We Must Stop Bastards from Killing the British Pint
It's time to stand up to camera-hogging politicians and craft beer charlatans.
(Photo by Andy Pixel)
Tolerance, you may come to find, is an asset assailed by age. Tolerance for beer, tolerance for bullshit and - at the nexus of both - tolerance for staged pictures of modern political figures drinking beer, for we have reached a point in this country's history when the myths prodded and infused by all that chummy imagery just cannot hold. The fib of commonality between the leaders and the led has burst its bladder; the idea of the Great British pint, with all its associations, has crashed to the floor.
It is an old habit of those seeking consensus in these islands to drink or pour beer on camera. The politician's pint is kind of indoor-kissed-baby, a quick step to authenticity with no risk of tears. But while rubbing your lips on an infant says, "We love life, even as we close the hospital," the pulling of pints says, "Trust me, high-five me, even as I am balls deep in whatever you hold dear." Ahead of next year's general election, pints are in real trouble.
In the past, pints have been a sign of shared intentions and a signifier of our national identity. But, in 2014, the 568 ml miracles that once bound us are falling flat, or at least undergoing painful reinvention. In those pubs that are still open, something else is stirring and being stirred. The pint we once knew is priced beyond purpose. The image of the new pint serves two main agendas; those of artisanal craft beer fantasists who think sincerely that "there has never been a better time to be a beer drinker" and political figures anxious to exploit whatever connection remains between the pint and the common man.
As with so many of Britain's modern woes, there in the rubble of the issue like some kind of superhero in reverse stands thumb-faced everygit and default liberal blame doll, Nigel Farage. The UKIP leader's bar stance has evolved into a kind of meme that is slaying the very things it is intended to evoke. It is a peculiar subset of society that might gaze upon such images and think, 'I'll have what he's having.'
Farage's look while drinking has evolved into a kind of wild political sex-face. A troubling montage of features, part war cry, part dim glee but absolutely a vision of conventional biology fading, a sense of something primal that might at any moment shrug off human form. In these moments he seems to slither right across the Venn diagram from corny to chthonic, somewhere between roast beef Rotarian and one of Francis Bacon's screaming Popes. An image so stirring, singular and ubiquitous you might find yourself looking at your own drink, whatever its dimensions or alcohol content, and wondering whether it's really a good idea.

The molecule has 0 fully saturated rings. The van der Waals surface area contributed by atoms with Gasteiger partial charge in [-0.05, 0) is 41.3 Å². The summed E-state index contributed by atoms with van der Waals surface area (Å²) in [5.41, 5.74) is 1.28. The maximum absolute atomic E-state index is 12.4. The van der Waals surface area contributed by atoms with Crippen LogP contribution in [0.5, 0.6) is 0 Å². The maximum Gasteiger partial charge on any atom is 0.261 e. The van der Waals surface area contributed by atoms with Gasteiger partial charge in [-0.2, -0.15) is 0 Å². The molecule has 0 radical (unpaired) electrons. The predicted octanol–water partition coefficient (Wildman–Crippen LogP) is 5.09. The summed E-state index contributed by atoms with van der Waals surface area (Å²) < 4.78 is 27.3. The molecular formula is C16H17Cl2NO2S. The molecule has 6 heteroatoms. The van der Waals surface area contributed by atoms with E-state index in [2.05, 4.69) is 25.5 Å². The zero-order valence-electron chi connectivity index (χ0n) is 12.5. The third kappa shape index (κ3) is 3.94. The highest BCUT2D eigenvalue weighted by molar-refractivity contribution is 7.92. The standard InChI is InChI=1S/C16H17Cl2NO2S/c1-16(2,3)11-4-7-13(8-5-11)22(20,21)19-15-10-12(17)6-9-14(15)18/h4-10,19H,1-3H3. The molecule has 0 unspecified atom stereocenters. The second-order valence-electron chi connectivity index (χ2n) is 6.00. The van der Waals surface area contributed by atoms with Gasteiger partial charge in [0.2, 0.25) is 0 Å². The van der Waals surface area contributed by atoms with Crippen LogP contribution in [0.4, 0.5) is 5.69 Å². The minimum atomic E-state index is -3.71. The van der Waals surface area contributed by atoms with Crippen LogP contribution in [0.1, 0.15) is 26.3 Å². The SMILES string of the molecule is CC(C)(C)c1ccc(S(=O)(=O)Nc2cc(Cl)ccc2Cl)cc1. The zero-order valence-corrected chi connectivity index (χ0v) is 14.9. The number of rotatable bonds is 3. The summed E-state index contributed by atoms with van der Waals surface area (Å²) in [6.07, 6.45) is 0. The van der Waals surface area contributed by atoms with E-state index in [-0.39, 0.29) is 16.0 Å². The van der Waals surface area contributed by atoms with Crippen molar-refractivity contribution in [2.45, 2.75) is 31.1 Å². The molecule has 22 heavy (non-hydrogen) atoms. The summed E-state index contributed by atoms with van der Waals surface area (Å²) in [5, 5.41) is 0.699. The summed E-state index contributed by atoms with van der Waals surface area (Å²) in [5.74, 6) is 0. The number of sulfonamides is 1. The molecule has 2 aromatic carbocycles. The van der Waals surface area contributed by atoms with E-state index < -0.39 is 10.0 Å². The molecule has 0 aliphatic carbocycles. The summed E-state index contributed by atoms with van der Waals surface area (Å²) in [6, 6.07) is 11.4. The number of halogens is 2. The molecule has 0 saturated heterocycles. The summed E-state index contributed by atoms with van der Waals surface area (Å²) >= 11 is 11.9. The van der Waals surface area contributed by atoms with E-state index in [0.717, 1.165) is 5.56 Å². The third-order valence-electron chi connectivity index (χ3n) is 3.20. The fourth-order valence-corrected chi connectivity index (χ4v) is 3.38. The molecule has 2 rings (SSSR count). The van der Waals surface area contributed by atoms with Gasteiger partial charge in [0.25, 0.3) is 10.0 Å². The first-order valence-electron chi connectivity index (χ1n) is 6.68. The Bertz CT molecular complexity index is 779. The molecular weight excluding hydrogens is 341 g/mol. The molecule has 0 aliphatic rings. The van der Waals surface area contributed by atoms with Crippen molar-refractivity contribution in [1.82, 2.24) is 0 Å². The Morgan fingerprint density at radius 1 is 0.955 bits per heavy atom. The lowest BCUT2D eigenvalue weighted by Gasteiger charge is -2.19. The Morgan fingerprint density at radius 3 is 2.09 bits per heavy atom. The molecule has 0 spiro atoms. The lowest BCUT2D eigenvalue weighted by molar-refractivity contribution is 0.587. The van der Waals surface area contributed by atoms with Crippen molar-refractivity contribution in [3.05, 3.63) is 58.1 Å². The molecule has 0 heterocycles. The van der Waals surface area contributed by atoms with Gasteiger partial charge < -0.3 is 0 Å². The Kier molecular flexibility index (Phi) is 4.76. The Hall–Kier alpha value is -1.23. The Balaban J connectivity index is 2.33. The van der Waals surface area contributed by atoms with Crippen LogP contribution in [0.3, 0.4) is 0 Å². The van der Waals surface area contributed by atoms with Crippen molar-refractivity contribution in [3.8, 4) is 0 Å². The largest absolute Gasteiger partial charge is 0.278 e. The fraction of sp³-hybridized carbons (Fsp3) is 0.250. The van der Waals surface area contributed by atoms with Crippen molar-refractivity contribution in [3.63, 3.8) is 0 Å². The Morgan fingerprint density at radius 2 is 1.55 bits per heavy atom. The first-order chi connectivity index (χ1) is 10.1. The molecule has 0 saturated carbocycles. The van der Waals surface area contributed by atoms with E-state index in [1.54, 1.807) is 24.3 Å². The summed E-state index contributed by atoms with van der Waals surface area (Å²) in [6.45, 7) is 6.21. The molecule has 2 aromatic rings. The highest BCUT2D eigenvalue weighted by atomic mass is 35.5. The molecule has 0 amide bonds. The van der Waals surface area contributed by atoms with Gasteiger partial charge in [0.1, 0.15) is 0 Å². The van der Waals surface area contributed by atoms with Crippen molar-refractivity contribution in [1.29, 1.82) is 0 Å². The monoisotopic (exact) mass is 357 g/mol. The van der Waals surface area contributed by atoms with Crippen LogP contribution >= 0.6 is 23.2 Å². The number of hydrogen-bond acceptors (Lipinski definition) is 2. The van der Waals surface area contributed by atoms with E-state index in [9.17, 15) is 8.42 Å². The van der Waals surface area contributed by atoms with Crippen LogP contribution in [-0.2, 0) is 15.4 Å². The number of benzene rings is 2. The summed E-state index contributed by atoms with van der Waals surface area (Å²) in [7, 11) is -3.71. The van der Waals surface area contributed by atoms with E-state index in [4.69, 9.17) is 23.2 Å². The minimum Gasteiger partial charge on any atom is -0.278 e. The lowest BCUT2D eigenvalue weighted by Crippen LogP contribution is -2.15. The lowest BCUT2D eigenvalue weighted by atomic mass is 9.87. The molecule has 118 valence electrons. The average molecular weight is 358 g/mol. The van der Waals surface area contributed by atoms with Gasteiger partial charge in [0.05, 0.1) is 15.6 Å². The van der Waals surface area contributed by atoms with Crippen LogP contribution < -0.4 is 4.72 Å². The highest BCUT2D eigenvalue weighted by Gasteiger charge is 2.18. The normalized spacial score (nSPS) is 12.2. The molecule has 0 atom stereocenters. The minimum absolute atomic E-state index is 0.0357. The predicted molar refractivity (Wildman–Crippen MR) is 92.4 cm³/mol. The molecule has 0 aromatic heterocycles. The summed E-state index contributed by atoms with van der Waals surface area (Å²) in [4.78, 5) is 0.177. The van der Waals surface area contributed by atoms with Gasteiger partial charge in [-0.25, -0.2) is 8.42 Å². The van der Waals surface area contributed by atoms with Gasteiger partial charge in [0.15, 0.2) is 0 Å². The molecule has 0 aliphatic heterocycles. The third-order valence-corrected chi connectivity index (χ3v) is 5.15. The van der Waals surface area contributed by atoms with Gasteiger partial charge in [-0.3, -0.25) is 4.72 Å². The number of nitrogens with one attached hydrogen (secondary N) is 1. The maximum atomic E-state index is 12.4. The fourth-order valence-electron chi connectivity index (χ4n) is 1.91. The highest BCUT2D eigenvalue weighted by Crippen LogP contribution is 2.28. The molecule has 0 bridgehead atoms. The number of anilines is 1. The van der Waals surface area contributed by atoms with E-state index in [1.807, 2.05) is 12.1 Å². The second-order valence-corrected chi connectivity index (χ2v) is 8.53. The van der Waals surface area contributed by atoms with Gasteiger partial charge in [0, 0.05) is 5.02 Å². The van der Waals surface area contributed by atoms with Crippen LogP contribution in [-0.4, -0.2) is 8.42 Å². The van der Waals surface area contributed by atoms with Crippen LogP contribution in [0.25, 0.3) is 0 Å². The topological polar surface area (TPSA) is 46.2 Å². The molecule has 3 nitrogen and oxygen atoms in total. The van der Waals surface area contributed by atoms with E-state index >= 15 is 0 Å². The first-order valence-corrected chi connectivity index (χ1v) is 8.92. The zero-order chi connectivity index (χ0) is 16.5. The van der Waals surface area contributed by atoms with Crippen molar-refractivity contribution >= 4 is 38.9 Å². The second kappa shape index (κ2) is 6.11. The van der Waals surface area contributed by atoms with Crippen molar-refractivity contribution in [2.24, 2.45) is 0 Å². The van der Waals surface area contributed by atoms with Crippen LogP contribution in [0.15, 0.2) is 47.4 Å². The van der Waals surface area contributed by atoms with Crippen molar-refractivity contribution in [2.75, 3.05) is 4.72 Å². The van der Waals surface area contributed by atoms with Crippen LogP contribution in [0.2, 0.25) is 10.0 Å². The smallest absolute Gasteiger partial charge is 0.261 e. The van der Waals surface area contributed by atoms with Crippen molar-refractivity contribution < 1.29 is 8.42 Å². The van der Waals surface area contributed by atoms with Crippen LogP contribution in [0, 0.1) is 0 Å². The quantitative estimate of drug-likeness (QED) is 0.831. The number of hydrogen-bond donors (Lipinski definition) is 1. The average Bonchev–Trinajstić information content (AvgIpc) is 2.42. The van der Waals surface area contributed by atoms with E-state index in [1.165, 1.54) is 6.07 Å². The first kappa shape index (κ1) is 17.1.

But there are darker things even beyond the Pontiff of Pilsner, the abyss-jawed bishop of Bombardier; Nigel, his glass and all the other things he clings to smiling are but fresh convulsions of a thing already rabbit punched and gutted by bigger boys and girls. Farage is just the latest face in a parade of "trust me, trust my pint" pirates, but he remains the junior barman. Our real landlords have told the greatest lie and still have real power.
When George Osborne began appearing in pub photos following the ending of the Beer Duty Escalator in 2013, the resultant images were meant to signify a good bloke doing a good thing. It is a stunning piece of subterfuge that one of the architects of an administration whose ideological hostility to the idea of social living can be read almost entirely through the decline of British drinking culture can walk into a pub, pull a pint badly, smile and say not just "It wasn't me," but "See how I have helped you."
Make no mistake, what you're looking at - should you seek out that set of pictures - is not a photo opportunity but a move from the battlefields of antiquity. That is not just a politician with a pint, but a man drinking blood from the skull of the vanquished. The modern twist, the slice of lemon squeezed then dropped into the eye socket, is that they then pretend it is not so. They have pissed in the pint they're pulling (not from a distance, either), then they serve it with a smile. And it is with that level of core duplicity that you can make Nigel Farage seem like a reasonable fellow. And then it gets worse.
As is traditional when a good thing shrivels, the bourgeoisie have evolved a narrative of their own that permits them to avoid feeling bad about it. In this case, the narrative is "Craft Beer". While the message to those British drinkers who are disinclined or unable to pay between four and nine pounds for a pint is implicitly "go to Wetherspoons and die", those inured to such realities appear to be having the fruit-flavoured time of their lives.
While the supermarkets' loss-leading, state-sanctioned price war has shunted a swathe of drinkers out of sight, the public and media endorsed story of modern British beer is a micro brewery magical kingdom where palliative tales of industry and quality abide. Truly though, what price a perceived improvement in the quality of your beer while the quality of life for others gets demonstrably worse, and everyone you drink with looks just like you?
Set down your clever pint, lose the beard and man the barricades before a country whose facility for shared intoxication informed much of its greatness, transforms entirely into a vile casino where we drink alone or separately as our collective wealth (in every sense of the word) is sucked away. Because that's what you're looking at - not Farageland or Craft Beer Albion, but a metropolitan money laundry washing its poor toward the sea; Switzerland with piers.